SUMMARY Since the late 18th century history had not been seen as a coherent process, past events could have been placed into one historical space, therefore they could not help to understand the present or to predict the future. History provided di dactic examples that existed outside of time. In the 19th c. historians tried to ori ent their discipline on the past, to separate it from the present, although unlike the 18th-century historians they did it consciously, in contradiction to the at tempts to actualize historical knowledge.

The third type suggests that the aim of historical knowledge is the future. It is evident that it is impossible to predict it without discovering laws of the devel opment of societies. Numerous attempts to do so during the last two centuries did not get much result. At least, it is impossible to do using only the instruments of historical discipline. Since a law could only be called so when it is applied uniformly and continuously in the past, present and future, it does not permit to differentiate between these components of historical time.

A juxtaposition of various models of historical time became characteristic at the time of the crisis of the ideas of Enlightenment and the birth of Romanti cism. The trend continued in the 19th century: historiography combined the ideals of progress and traditions, freedom and order, dynamic movements and unique ness in history within one scheme. At the early 20th century for Positivist histori ans the image of history was divided into the time of politics, the time of eco nomics, the time of society, the time of culture. The problem of historical time was actualized when national history was analysed in world context since in this case a historian faced a problem of synchronization.

Mass consciousness as well as professional one is build mostly on the base of linear narrative logic. The importance of this way of history writing remains since it works for the type of identity important in the 19th and 20th cc. and partly even now that of national and state identity.

After the emergence of historical anthropology a new configuration of his torical knowledge evidently contradicts traditional linear historical meta-narrative.

Separation of history from memory happens as a result of integrating of the members of traditional societies into a society with historical type of social mem ory. Similar process affects historical knowledge when historical discipline knowledge of the society with historical type of social memory started to as similate ethnological material knowledge of traditional societies, i. e., the socie ties with other types of social memory and with non-linear temporality.

Longue dure, a concept introduced by F. Brodel, a concept that influenced historical thought of the second half of the 20th century, has an antipode fast time as short dure. At the late 20th century the rhythm of civilization acceler ated. Super-fast time of the early 21st century differs from quick time. It is a pe riod of fast information flows;

extreme and catastrophic events pouring from TV SUMMARY and computer screens enable one to re-formulate a question of correlation of individual and historical dure. Once human reactions, actions and sensual per ceptions were the fastest measures of culture, but now it has changed dramati cally: events follow so fast that a witness could only see some details and traces of them but the whole picture is outside of his scope of perception. Sequence of social process is being dissolved since the correlation of the life of individuals and civilizations is lost.

Historical consciousness in strict (Modern) sense of the word was de stroyed at the post-modern period. A crisis of trust to historical meta-narrative is in fact a crisis of the historical type of social memory, and also the crisis of linear temporality. At least the question of whether mass consciousness now remains historical in its basic characteristics should be problematized. If we still talk about mass historical consciousness it is in any case another historical con sciousness, different from both historical consciousnesse of great national and state meta-narratives of the 19th century and from non-linear historical con sciousness of the 20th century.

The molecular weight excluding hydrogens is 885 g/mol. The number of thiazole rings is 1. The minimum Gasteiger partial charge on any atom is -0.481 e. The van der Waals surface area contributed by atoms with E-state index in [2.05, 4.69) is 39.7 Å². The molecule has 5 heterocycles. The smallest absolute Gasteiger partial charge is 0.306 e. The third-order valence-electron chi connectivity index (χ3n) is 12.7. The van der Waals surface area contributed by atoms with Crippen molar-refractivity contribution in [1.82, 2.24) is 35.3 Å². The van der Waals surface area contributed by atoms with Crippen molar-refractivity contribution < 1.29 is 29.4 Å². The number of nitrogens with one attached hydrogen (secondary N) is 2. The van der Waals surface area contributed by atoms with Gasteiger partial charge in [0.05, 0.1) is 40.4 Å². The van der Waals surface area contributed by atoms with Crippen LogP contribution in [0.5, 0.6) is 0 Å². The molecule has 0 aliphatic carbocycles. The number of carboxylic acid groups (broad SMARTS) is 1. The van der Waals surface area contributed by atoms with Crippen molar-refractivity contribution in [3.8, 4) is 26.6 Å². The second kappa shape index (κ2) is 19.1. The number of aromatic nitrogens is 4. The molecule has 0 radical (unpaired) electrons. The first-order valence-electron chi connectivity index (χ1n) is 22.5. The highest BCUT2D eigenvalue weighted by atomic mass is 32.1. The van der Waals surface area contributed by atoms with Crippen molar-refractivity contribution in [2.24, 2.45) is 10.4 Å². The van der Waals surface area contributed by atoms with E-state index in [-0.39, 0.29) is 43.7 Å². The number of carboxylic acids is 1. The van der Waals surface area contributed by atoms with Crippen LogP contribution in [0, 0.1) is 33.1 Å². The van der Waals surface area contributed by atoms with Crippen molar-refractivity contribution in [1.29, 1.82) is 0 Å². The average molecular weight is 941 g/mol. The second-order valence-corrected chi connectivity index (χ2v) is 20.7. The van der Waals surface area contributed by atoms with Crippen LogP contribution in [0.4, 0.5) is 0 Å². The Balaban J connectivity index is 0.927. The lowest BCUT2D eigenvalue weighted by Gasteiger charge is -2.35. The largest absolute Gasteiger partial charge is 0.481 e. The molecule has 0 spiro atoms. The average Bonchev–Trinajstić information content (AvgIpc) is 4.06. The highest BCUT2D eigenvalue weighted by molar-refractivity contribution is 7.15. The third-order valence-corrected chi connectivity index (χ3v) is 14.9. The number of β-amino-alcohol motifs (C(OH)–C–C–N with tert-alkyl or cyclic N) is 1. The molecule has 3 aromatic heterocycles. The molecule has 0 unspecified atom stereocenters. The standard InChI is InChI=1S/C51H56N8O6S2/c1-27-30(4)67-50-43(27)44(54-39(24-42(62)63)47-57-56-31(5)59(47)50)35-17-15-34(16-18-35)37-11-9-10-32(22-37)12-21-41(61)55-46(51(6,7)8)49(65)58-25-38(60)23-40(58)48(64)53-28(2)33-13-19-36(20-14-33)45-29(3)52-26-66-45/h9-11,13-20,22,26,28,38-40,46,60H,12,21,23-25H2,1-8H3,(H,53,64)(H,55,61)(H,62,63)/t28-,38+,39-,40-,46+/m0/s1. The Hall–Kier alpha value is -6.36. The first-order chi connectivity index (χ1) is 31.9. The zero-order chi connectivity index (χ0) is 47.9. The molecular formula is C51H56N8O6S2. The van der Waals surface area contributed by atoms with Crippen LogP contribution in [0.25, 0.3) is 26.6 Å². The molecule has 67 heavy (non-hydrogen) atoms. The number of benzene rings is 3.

Traditional basic concepts got an addition a notion of the places of mem ory that is important both for noting the transformation of professional historical knowledge and for explaining its relation to mass consciousness. Accepting the lawfulness of constant re-writing of history, and, therefore, of constant re evaluation of the range of events one should admit that only the places of mem ory provide some stability/continuity of historical knowledge;

it is important when construing a memory that claims to offer some kind of unity within a society.

Integrative tendencies of post-postmodern period are in obvious dissonance with de-construing work of professional historical knowledge. Providing of iden tity in current social and cultural situation should be reinterpreted as interaction between professional historical knowledge and mass consciousness, or as posi tioning of professional historical knowledge in mass consciousness.

In the 19th c. historical discipline distanced itself from memory as the latter was subjective and selective form of representation of the past. The concept of history as objective discipline that, unlike memory, told what had really hap pened. Now history-writing is often interpreted as a form of a societys memory that reflects social, political and cultural contexts of its time in the images of the past. The History of memory has emerged;

it studies the processes of model ling of the past in the memory of social group. It does not ask a question of truth fulness or falsity of a memory but rather about the reasons of creating, preserv ing or transforming of a certain image. Memory studies makes one think about social limits of a historians memory, about social and cultural determination of what and how he would remember of the past.

.

, .

, , .

, . .

, , .

.

, . . . .

, .

, - .

, .

, .

, .


, - .

958 , .

, . .

, . . . .

, .

. . . .

, .

, .

, . . . .

, .

, - .

, , .

, . . . .

, , , .

, .

, , . - .

, , - .

, .

, .

, .

, .

, - .

, .

, , .

, , XIX .

, - .

, .

. . . . - . . 066332 23. 12. 15. 06. 6090/16. 1.

. . . . 60. 1000.

. / : (495) 729 72 e-mail: krugh@yandex.ru http://www.krugh.ru -

121099, , -99, ., 6.



Pages:     | 1 |   ...   | 31 | 32 ||
 
 >>  ()





 
<<     |    
2013 www.libed.ru - -

, .
, , , , 1-2 .